When a local band, or a traveling carnival came though town, that was one thing.  These so-called Hollywood types were up to something else.  Little Pauline seems to have been one of the first in the audience to find herself captivated by the then new art form.  Once she was old enough, and could scrape together enough pocket change, she would often head out for whichever venue was hosting an exhibition of this hip new moving picture phenomena that appeared to be the latest craze.  There might have been more than just general fan enthusiasm going on, however.  Household troubles might have played just as great a part in her seeking shelter at the movies, as much as her desire to study the new development in and of itself.

"At home", as Brian Kellow notes in his biography, A Life in the Dark, "the atmosphere was far from harmonious.  From the beginning, Judith - or Yetta, as she was often called - loathed life on the farm.  A woman who, during her privileged youth in Poland, had scarcely had reason even to boil an egg was now harvesting and cleaning them for long hours each day...Judith was angry and frustrated much of the time, and the  harder she worked, the more distant she grew toward her children.  Anne Kael Wallach's son, Brett Wallach, who remembered visiting Judith in the late 1940s, described her as someone whose "affection radiated at about two degrees above absolute zero.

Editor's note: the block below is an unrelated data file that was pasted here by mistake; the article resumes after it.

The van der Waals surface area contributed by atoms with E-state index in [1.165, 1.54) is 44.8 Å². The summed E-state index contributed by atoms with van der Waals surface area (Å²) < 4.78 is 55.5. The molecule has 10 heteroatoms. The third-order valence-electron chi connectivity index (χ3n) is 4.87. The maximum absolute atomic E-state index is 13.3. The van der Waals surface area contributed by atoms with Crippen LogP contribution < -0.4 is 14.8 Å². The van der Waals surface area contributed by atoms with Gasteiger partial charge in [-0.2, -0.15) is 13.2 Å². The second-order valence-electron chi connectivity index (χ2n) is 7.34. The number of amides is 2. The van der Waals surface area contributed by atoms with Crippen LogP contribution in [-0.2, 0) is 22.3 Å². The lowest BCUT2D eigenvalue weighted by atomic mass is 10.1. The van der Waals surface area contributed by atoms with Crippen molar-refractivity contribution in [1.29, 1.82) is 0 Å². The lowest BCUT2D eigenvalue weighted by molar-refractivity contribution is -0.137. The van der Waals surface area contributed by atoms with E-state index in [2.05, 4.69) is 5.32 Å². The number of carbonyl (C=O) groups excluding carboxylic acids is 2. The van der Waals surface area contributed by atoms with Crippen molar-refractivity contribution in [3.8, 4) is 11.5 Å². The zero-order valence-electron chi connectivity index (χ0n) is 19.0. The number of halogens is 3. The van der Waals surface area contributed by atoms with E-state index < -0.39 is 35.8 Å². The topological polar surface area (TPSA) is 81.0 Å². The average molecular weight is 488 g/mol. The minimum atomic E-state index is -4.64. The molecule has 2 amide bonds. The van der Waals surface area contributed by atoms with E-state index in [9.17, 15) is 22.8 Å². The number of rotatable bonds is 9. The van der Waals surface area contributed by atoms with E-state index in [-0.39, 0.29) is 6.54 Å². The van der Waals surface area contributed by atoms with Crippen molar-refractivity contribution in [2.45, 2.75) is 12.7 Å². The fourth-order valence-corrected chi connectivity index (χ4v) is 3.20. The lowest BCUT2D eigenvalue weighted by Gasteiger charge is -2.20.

"Judith's unhappiness made a sharp contrast with Isaac Kael's own good-natured gregariousness.  He was a man who naturally expected good things to unfold before him and made no attempt to hide his delight when they did.  He had great drive and energy and confidence...(3-4)".